Idiopathic GCM is a rare form of fulminant myocarditis which has a poor outcome without heart transplantation[2]. The clinical presentation of GCM is usually dramatic, but some may present an indolent course with the presence of symptoms for months to years before the proper diagnosis is made[3]. The natural course is rapid and mortality is high if left untreated, with an average transplant-free survival of <6 months. Ventricular assist device placement and immunosuppressive regimens, including high dose steroids and cyclosporine have modestly improved the prognosis of GCM, to almost 12 months of transplant-free survival; nevertheless, they still need heart transplantation[2]. In 2013, Larsen et al.[1], stated that GCM located in the atrium have distinctive clinicopathologic features with a more favorable prognosis than classical ventricular GCM. After the first description of atrial GCM in 1964, the largest series of atrial GCM was published by Larsen et al.[1] with 6 consecutive patients and in the literature only 13 cases were found in the PubMed database search. After Larsen called attention to distinct features of atrial GCM, Basso and Thiene[4] stated that atrial GCM might be more common than generally believed. As reviewed, 5 of these literature based cases lacked history or evidence of rheumatic diseases, as did in our case. Our case also emphasizes that atrial GCM is a distinctive disorder with its own characteristics. As Basso and Thiene[4] stated, the disease might be attributable to atrium-specific autoantigens.

Tumors of the cardiovascular system are very rare diseases. There are many disorders that do not fit into the concept of tumor or neoplasm. Among these cardiovascular tumors, 70% of these are benign, and when surgically excised, most of them are pathologically confirmed as benign[5]. Tumors of the heart are divided into three categories: benign tumors and tumor-like lesions, malignant tumors, and pericardial tumors. In benign tumors, tumors were classified as tumors showing differentiation into muscle cells such as rhabdomyoma, adult cellular rhabdomyoma, hamartoma of mature cardiac myocytes, and histiocytoid cardiomyopathy. Cardiac myxoma and papillary fibroelastoma are classified as pluripotent mesenchymal origin, and cardiac fibroma and inflammatory myofibroblastic tumor were classified as tumor showing differentiation into myofibroblastic cell.

An atrial myxoma must be differentiated from a LA thrombus. Echocardiographically and surgically, the presence of a stalk and mobility favors atrial myxoma whereas the thrombus is usually situated in the posterior portion of the atrium with a layered appearance. On the other hand, myocarditis is a diffuse inflammatory process of the myocardium, although instances of focal myocarditis in the right/LV or LA may be present rarely as in our case.

Rheumatic fever (RF), sarcoidosis, specific infections and gout should be considered in the differential diagnosis. Both GCM and cardiac sarcoidosis (CS) are presented in similarly aged patients. Unlike GCM, CS is characterized by tight nonnecrotizing granulomas, with central multinucleated giant cells. Fibrosis is more pronounced in CS than in GCM[6]. The absence of necrosis of rheumatoid myocarditis without Aschoff cells excluded the diagnosis of RF and the absence of granulomatous structures in our case excludes sarcoidosis in the differential diagnosis. Both GCM and CS may present with ventricular tachycardia, presentation with acute-onset heart failure is more commonly seen in GCM, while presentation with heart block is more predictive of CS[6]. Although GCM does not form a mass lesion in general, it is not a must and this is the first report of atrial GCM forming a mass lesion in the literature.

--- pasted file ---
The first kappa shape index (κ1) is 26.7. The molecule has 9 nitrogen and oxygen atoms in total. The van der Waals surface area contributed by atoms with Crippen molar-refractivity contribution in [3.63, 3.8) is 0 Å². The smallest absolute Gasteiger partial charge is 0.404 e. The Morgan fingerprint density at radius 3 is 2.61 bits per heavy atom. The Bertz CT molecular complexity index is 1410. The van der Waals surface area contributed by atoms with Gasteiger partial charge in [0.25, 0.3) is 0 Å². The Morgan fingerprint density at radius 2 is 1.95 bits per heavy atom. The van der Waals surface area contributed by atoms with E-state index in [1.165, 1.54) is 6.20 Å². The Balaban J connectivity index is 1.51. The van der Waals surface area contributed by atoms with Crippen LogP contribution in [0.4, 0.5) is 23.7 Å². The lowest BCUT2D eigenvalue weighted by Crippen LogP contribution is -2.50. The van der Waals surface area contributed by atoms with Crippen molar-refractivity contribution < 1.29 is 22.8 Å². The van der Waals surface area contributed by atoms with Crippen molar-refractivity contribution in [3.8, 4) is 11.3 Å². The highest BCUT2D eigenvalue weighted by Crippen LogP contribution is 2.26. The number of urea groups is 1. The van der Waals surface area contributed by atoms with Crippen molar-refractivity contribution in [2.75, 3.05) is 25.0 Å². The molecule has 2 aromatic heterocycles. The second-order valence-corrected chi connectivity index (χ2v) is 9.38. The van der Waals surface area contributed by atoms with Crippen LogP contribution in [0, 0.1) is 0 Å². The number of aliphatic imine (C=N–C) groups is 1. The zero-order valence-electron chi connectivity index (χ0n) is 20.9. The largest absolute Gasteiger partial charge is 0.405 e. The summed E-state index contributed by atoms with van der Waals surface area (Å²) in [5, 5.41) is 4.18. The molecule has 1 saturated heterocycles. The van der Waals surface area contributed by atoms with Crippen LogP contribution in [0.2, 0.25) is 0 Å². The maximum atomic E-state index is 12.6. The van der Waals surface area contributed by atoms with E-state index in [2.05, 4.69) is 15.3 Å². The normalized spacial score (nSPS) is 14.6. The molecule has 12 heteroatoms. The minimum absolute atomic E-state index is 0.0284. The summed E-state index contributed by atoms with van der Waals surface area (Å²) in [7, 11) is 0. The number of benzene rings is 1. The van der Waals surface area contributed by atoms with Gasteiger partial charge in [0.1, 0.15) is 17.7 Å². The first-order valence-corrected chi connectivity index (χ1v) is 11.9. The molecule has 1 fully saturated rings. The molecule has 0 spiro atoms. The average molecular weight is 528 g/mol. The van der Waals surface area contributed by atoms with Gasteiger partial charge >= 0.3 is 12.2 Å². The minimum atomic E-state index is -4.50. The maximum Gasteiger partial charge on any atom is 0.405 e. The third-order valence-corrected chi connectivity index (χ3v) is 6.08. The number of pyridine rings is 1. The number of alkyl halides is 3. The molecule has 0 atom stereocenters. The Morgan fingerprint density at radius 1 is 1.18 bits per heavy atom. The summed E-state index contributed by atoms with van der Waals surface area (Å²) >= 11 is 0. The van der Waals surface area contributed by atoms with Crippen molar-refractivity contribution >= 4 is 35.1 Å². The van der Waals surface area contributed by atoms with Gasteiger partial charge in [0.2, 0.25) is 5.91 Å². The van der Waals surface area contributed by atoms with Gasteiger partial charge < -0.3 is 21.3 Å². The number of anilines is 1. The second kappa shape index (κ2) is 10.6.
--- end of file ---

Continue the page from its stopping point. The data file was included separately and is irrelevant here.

We believe that more case reports and possibly series will be reported in near future as the importance and unique properties of this disease are learned. In this case, we clearly identified the borders of the mass limited in the LA and total removal of the mass improved patient's quality of life with no additional treatment.


REFERENCES

1. Larsen BT, Maleszewski JJ, Edwards WD, Cooper LT Jr, Sobonya RE,Thompson VE, et al. Atrial giant cell myocarditis: a distinctiveclinicopathologic entity. Circulation. 2013;127(1):39-47. [MedLine]

2. Cooper LT Jr, Berry GJ, Shabetai R. Idiopathic giant-cellmyocarditis: natural history and treatment. Multicenter Giant Cell MyocarditisStudy Group Investigators. N Engl J Med. 1997;336(26):1860-6.

3. Davies RA, Veinot JP, Smith S, Struthers C, Hendry P, Masters R.Giant cell myocarditis: clinical presentation, bridge to transplantation withmechanical circulatory support, and long-term outcome. J Heart Lung Transplant.2002;21(6):674-9.

4. Basso C, Thiene G. When giant cell myocarditis affects only theatria. Circulation. 2013;127(1):8-9. [MedLine]

5. Blondeau P. Primary cardiac tumors: French studies of 533 cases.Thorac Cardiovasc Surg. 1990;38(Suppl 2):192-5.

6. Xu J, Brooks EG. Giant cell myocarditis: a brief review. Arch PatholLab Med. 2016;140(12):1429-34. [MedLine]

Article received on december 17, 2017.

Article accepted on march 11, 2018.

No financial support.
No conflict of interest.

Authors' roles & responsibilities

OT Substantial contributions to the conception or design of the work; or the acquisition, analysis, or interpretation of data for the work; drafting the work or revising it critically for important intellectual content; final approval of the version to be published

YD Substantial contributions to the conception or design of the work; or the acquisition, analysis, or interpretation of data for the work; drafting the work or revising it critically for important intellectual content; final approval of the version to be published

NG Substantial contributions to the conception or design of the work; or the acquisition, analysis, or interpretation of data for the work; drafting the work or revising it critically for important intellectual content; final approval of the version to be published

MCA Substantial contributions to the conception or design of the work; or the acquisition, analysis, or interpretation of data for the work; drafting the work or revising it critically for important intellectual content; final approval of the version to be published